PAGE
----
Aluminum Molds vs. Steel Molds: Five Critical Points of Comparison for Product Designers and Engineers 

Choosing between steel and aluminum tooling is a critical decision for product designers. This is because the tool impacts part quality, cycle time, cost, and even time-to-market.

Therefore, understanding how each material will perform during the injection molding process will help you to make more informed decisions—for today and future needs.

In this blog we provide a critical comparison between P20 Steel and QC-10 Aluminum for five key areas:

  • USA vs China: Where you quote tooling impacts the cost/time to create and change molds
  • Tool life comparison: how many parts can be produced with steel vs. aluminum molds?
  • Thermal conductivity and the ability to control the temperature of each mold type can influence fill, form, and cycle time
  • Part size and complexity by mold type
  • Material and surface finish options for aluminum and steel

Where you quote tooling matters: USA vs. China

Deciding between an overseas and domestic supplier for tooling can influence your entire injection molding project—from supply chain management and production cost to the time it takes to build and change your mold.

For one, vast discrepancies in material cost between the USA and other countries, notably for this discussion, between aluminum and steel as raw material.*

 

In the USA, for example, aluminum is the default material used to create molds because it is cheaper than steel. Conversely, in China raw steel is used as the default material because it is cheaper than aluminum. One country uses a soft material while the other uses a hard material.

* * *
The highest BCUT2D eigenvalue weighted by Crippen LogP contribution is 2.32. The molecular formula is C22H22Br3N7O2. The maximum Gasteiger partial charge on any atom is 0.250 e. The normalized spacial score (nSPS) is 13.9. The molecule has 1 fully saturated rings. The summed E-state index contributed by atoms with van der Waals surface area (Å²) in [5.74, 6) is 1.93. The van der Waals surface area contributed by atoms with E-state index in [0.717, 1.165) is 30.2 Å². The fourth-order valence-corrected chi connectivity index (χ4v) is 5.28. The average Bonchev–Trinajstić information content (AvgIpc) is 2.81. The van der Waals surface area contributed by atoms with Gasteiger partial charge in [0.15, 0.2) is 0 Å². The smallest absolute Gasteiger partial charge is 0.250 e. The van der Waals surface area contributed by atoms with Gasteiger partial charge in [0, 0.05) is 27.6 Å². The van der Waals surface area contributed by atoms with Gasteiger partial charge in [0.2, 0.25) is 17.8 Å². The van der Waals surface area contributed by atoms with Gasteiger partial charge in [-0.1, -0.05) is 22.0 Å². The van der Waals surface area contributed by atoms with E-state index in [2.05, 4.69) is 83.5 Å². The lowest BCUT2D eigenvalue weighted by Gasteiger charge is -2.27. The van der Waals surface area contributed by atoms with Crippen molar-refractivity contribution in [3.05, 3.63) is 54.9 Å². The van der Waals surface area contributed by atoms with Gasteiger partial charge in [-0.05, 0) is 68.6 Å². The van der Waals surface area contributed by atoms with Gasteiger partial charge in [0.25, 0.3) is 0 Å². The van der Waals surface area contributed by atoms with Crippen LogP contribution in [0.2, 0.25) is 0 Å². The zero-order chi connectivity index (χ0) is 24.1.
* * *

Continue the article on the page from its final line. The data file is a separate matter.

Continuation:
Therefore, if you quote tooling in different locations, chances are you will not be looking at an apples-to-apples comparison. This is because soft and hard materials perform differently during the injection molding process. Which can impact cycle time, cost, and time-to-market.

Cost and time to create or change steel molds vs. aluminum molds

When quoting tooling there are two critical costs to consider. First, the initial cost to create the mold. And second, the cost to make changes to the mold. Below is a comparison of cost and time for steel vs. aluminum tooling.

 

Cost  to create or change steel molds vs. aluminum molds

The cost to create an aluminum mold is about ¼ to ½ the cost of creating a steel mold. In general, aluminum tooling will prove to be the most cost-effective option even when comparing a quote from a China-based vendor for steel tooling to a USA aluminum quote.

The type of mold you choose can also impact the cost of making changes. For example, aluminum tooling is roughly 1/10 of changing a steel tool—regardless of where it is manufactured. This is because it takes much longer and is harder to machine steel versus aluminum.

Time to create or change steel molds vs. aluminum molds 

The time required to create an aluminum tool, on average, is about 15-25 business days. In contrast, the average time required to create a steel tool is about 35-60 business days.

On average, the time required to change an aluminum tool is about 5 business days. Compared to an average of 20 business days required to change a steel tool. 

What is the tool life of P20 Steel Tooling vs. QC-10 Aluminum Tooling?

(And how much volume can I produce with each tool before investing more money to keep it running?)

The time required to create an aluminum tool, on average, is about 15-25 business days. In contrast, the average time required to create a steel tool is about 35-60 business days.

On average, the time required to change an aluminum tool is about 5 business days. Compared to an average of 20 business days required to change a steel tool. 

Please note, the estimated volume for steel and aluminum molds will depend on material selection for use during the injection molding process:

  • P20 Steel tooling, average life of 50,000-100,000 parts
  • QC-10 Aluminum tooling, average life of 10,000-25,000 parts